A Romanian mayor has apologized for dressing up in a Nazi uniform with a swastika insignia, saying in an open letter Thursday that he is not a fascist or anti-Semite.
Constanta mayor Radu Mazare expressed his regret to people who were offended by his dressing up as a Nazi officer at a fashion parade late Sunday at a Black Sea resort.
He said the uniform was a reference to the film "Valkyrie," in which Tom Cruise plays Col. Claus Graf Schenk von Stauffenberg, the aristocratic army officer who was among those executed after a failed attempt to assassinate Adolf Hitler in July 1944.
Mazare's gesture attracted criticism in Romania and abroad.
A Romanian anti-discrimination group called on the general prosecutor's office to investigate. In Romania it is illegal to display swastikas and conviction can bring a three-year prison sentence.
Mazare and his son during parade (Photo: Reuters)
The Simon Wiesenthal Center in Israel called on Mazare to apologize and resign.
Efraim Zuroff, the center's director, "expressed a sense of insult and outrage at the poor judgment Mazare exhibited."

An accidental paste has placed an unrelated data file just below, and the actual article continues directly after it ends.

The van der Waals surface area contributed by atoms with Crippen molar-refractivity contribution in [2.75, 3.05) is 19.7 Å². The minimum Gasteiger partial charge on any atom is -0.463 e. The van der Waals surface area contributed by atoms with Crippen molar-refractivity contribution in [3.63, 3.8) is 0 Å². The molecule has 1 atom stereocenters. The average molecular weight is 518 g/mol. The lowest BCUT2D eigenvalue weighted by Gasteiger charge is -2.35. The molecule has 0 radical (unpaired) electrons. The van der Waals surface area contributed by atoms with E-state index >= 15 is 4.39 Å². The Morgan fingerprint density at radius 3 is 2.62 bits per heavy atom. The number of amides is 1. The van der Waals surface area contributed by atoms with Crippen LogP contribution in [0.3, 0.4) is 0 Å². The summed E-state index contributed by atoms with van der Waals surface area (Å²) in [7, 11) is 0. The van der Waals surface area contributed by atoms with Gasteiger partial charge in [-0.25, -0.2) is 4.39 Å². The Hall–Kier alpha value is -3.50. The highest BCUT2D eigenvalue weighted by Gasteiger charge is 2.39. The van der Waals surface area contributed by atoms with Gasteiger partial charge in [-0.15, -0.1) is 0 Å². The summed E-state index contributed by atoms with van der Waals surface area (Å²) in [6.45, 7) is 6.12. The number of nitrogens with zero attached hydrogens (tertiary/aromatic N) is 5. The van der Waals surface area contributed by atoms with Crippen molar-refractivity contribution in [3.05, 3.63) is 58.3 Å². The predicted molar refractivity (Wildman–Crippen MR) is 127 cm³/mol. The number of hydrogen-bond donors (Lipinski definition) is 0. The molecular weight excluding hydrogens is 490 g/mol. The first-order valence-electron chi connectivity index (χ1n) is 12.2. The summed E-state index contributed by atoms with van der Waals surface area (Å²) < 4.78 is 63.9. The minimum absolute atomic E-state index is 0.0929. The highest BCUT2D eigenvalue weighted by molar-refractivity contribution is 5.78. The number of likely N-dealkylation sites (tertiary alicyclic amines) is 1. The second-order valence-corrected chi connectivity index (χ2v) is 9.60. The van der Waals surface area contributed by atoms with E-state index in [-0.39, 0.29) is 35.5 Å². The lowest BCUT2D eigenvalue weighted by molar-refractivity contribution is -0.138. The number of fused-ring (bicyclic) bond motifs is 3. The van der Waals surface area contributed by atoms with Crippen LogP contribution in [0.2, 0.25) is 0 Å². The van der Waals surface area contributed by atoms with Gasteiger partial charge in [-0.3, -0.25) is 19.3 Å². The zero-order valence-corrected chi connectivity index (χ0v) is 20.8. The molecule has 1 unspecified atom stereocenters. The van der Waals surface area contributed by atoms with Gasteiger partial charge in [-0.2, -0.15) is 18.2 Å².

"It would hard to adequately describe the depth of the pain that your appearance caused, not only to Jews and other victims of Nazism, but to any person of moral integrity who knows the history of World War II," the center said.
'Been to Israel 3 times'
Mazare, 41, initially said that he had not seen the tiny swastika on his belt and downplayed his actions.
"I want to present my apologies to all those who were upset or offended by my appearance ... I said then that I do not share the Nazi ideology, on the contrary I appreciate those who wanted to assassinate the mad dictator," he said in his letter.
"I do not share or espouse nationalist, fascist or anti-Semitic ideas."
He said he had been to Israel three times, and also visited the Dachau concentration camp to understand what the Jews suffered.
Romania denied participating in the Holocaust until 2004, when it accepted the findings of an international commission that Romanian authorities killed up to 380,000 Jews during World War II in territories under their control.